By Christine Kern, contributing writer
Ridesharing programs could help reduce costs of patient transports.
Even as more Americans than ever before are covered by health insurance thank to the Affordable Care Act, many lower income patients face real barriers to healthcare access because of transportation issues. Ridesharing services like Uber, Lyft, and others could provide the solution to a very real problem. With their low cost and ease-of-use, ridesharing services could be the next big thing in improving patient healthcare access for many patients.
According to CareMore, research suggests an estimated 3.6 million Americans miss or delay nonemergency healthcare appointments as a result of transportation issues each year, a complication that ultimately could have serious consequences for patients. The federal government spends an estimated $2.7 billion annually on nonemergency medical transportation, a figure expected grow under Medicaid expansion. But those costs could be reined in with rideshare programs like Uber and Lyft, according to the Journal of the American Medical Association.
In the article, Nonemergency Medical Transportation: Delivering Care in the Era of Lyft and Uber, JAMA writes the average per-ride costs have been reduced by more than 30 percent — from $31.54 to $21.32 — and patient satisfaction exceeded 80 percent. The program currently covers beneficiaries in selected areas of southern California, but CareMore plans to continue the program and potentially expand to markets beyond California. One attractive feature of the program is its ease-of-use: a patient simply calls CareMore, where workers schedule rides via Lyft, and wait times average nine minutes.
“Ultimately, our partnership with Lyft makes accessing healthcare easier,” said CareMore President Dr. Sachin H. Jain, in a press release. “Although the program is in the early phases, the results are promising and represent a significant shift — challenging the status quo to do what is right for patients.”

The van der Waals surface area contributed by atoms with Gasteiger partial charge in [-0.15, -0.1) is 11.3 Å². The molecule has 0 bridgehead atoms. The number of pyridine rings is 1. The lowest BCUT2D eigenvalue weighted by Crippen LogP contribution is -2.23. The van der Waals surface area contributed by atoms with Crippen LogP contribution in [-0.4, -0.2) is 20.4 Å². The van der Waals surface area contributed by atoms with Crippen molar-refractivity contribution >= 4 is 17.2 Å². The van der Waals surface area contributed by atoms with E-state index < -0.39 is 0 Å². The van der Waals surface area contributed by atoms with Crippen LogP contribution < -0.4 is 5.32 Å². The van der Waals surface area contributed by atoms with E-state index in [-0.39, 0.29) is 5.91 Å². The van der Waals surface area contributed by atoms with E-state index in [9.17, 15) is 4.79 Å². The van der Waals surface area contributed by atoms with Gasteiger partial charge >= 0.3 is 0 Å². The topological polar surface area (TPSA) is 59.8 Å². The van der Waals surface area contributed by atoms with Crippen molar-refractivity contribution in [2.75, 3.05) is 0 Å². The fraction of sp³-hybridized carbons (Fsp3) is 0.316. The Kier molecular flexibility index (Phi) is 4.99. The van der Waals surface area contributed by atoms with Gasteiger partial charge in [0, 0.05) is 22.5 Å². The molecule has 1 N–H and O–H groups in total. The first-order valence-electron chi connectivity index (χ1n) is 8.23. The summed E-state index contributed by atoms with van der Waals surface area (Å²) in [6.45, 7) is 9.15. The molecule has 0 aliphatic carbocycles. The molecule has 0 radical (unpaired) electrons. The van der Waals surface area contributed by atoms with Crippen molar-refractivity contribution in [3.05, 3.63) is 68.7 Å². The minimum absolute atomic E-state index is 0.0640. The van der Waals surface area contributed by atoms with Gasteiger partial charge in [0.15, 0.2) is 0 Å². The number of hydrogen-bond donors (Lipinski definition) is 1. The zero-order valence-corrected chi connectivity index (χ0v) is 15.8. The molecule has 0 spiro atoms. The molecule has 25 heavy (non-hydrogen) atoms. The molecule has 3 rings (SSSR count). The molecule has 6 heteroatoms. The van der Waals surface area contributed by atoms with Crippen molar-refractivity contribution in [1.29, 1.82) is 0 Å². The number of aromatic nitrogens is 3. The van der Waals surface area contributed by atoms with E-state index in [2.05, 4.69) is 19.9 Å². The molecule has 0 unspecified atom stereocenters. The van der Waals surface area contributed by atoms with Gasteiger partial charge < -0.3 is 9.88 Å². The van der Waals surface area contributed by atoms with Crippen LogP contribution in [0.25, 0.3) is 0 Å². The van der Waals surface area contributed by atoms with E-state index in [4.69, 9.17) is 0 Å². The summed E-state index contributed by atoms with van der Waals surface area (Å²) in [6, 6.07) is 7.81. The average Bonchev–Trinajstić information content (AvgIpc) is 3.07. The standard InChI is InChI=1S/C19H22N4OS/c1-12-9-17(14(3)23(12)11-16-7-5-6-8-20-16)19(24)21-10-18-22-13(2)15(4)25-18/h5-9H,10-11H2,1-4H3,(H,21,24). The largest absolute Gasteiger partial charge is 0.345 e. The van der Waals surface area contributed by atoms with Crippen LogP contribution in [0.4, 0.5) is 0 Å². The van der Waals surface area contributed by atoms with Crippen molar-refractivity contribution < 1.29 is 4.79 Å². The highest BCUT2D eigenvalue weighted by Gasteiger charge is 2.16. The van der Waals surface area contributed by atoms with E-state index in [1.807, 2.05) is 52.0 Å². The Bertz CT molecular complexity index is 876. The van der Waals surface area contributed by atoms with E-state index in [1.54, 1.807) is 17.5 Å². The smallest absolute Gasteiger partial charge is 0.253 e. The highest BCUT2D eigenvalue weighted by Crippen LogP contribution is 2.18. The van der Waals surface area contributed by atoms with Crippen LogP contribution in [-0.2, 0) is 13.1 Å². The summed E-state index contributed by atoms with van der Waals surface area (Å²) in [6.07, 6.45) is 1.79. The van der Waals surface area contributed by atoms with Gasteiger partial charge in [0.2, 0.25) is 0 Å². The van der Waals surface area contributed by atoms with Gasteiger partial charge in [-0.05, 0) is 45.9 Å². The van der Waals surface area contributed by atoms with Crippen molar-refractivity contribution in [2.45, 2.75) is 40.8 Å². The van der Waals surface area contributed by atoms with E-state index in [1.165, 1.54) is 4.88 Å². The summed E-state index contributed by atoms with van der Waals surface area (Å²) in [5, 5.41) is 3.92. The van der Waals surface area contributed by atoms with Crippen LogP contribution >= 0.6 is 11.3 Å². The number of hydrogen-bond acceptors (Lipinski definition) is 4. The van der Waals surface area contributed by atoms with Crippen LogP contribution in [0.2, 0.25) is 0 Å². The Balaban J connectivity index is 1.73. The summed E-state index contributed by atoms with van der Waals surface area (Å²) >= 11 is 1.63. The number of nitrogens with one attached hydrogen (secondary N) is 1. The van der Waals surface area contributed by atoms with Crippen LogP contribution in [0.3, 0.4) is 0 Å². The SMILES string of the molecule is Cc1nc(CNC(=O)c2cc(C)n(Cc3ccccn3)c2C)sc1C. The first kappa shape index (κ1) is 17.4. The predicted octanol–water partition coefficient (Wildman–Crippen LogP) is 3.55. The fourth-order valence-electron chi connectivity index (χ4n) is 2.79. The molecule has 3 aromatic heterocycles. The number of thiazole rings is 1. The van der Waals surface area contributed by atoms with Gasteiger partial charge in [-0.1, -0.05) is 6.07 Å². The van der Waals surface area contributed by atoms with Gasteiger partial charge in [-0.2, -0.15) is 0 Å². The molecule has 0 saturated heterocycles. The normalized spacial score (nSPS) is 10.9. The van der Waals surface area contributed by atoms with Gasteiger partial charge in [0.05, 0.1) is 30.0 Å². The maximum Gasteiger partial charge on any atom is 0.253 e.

The program highlights the effectiveness of care if patients can access it, underscoring the need to think outside of the box when it comes to connecting patients and healthcare providers. Dr. Sachin H. Jain, president of CareMore stated, “Great clinical care is only great if patients can get to it; ultimately, our partnership with Lyft makes accessing healthcare easier. Although the program is in the early phases, the results are promising and represent a significant shift — challenging the status quo to do what is right for patients.”
Lyft also announced a partnership with National Medtran Network in New York City earlier this year, aimed at assisting patients get to their scheduled medical appointments. And in January, Washington DC-based MedStar Health announced a partnership with Uber to help patients access healthcare. MedStar patients can utilize Uber’s platform through a button on the hospital’s website. Users view estimated wait time and cost per ride online, and then proceed to request a ride.
“Working with Lyft, we’re helping patients live healthier lives by providing reliable, enjoyable rides to their appointments,” Billy McKee, National Medtrans Network’s president, in a blog post. “Using transportation-as-a-service like this, the health plans and government agencies we partner with are significantly reducing fraud, saving costs, and improving the patient experience.”